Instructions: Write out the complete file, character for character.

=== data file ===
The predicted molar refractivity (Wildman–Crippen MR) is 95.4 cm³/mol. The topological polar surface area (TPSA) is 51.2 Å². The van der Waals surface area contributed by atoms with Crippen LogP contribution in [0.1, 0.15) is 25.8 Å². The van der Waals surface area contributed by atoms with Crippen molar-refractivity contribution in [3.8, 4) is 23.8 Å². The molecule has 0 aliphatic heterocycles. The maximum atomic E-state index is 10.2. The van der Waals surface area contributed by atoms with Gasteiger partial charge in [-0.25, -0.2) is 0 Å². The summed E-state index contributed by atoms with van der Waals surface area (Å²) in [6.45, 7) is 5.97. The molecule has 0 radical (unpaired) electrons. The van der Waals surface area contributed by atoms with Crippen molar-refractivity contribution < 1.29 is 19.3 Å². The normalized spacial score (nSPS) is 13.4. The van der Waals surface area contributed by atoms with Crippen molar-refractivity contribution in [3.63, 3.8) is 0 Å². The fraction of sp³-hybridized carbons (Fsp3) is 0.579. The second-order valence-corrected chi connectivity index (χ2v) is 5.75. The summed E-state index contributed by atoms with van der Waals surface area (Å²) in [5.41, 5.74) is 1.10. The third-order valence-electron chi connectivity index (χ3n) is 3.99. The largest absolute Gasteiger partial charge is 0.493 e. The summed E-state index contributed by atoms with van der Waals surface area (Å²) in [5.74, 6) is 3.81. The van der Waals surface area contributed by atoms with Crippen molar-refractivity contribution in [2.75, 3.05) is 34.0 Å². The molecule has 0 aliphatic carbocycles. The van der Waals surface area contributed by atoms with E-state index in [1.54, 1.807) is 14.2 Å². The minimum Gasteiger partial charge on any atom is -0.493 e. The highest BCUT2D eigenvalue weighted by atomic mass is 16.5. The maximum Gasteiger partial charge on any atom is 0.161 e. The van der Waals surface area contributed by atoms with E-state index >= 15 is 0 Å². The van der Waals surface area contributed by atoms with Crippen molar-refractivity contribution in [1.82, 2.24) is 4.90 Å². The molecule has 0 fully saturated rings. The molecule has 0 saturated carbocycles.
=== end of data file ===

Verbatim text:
The predicted molar refractivity (Wildman–Crippen MR) is 95.4 cm³/mol. The topological polar surface area (TPSA) is 51.2 Å². The van der Waals surface area contributed by atoms with Crippen LogP contribution in [0.1, 0.15) is 25.8 Å². The van der Waals surface area contributed by atoms with Crippen molar-refractivity contribution in [3.8, 4) is 23.8 Å². The molecule has 0 aliphatic heterocycles. The maximum atomic E-state index is 10.2. The van der Waals surface area contributed by atoms with Gasteiger partial charge in [-0.25, -0.2) is 0 Å². The summed E-state index contributed by atoms with van der Waals surface area (Å²) in [6.45, 7) is 5.97. The molecule has 0 radical (unpaired) electrons. The van der Waals surface area contributed by atoms with Crippen molar-refractivity contribution < 1.29 is 19.3 Å². The normalized spacial score (nSPS) is 13.4. The van der Waals surface area contributed by atoms with Crippen molar-refractivity contribution in [3.63, 3.8) is 0 Å². The fraction of sp³-hybridized carbons (Fsp3) is 0.579. The second-order valence-corrected chi connectivity index (χ2v) is 5.75. The summed E-state index contributed by atoms with van der Waals surface area (Å²) in [5.41, 5.74) is 1.10. The third-order valence-electron chi connectivity index (χ3n) is 3.99. The largest absolute Gasteiger partial charge is 0.493 e. The summed E-state index contributed by atoms with van der Waals surface area (Å²) in [5.74, 6) is 3.81. The van der Waals surface area contributed by atoms with Crippen molar-refractivity contribution in [2.75, 3.05) is 34.0 Å². The molecule has 0 aliphatic carbocycles. The van der Waals surface area contributed by atoms with E-state index in [1.54, 1.807) is 14.2 Å². The minimum Gasteiger partial charge on any atom is -0.493 e. The highest BCUT2D eigenvalue weighted by atomic mass is 16.5. The maximum Gasteiger partial charge on any atom is 0.161 e. The van der Waals surface area contributed by atoms with E-state index >= 15 is 0 Å². The van der Waals surface area contributed by atoms with Crippen molar-refractivity contribution in [1.82, 2.24) is 4.90 Å². The molecule has 0 fully saturated rings. The molecule has 0 saturated carbocycles.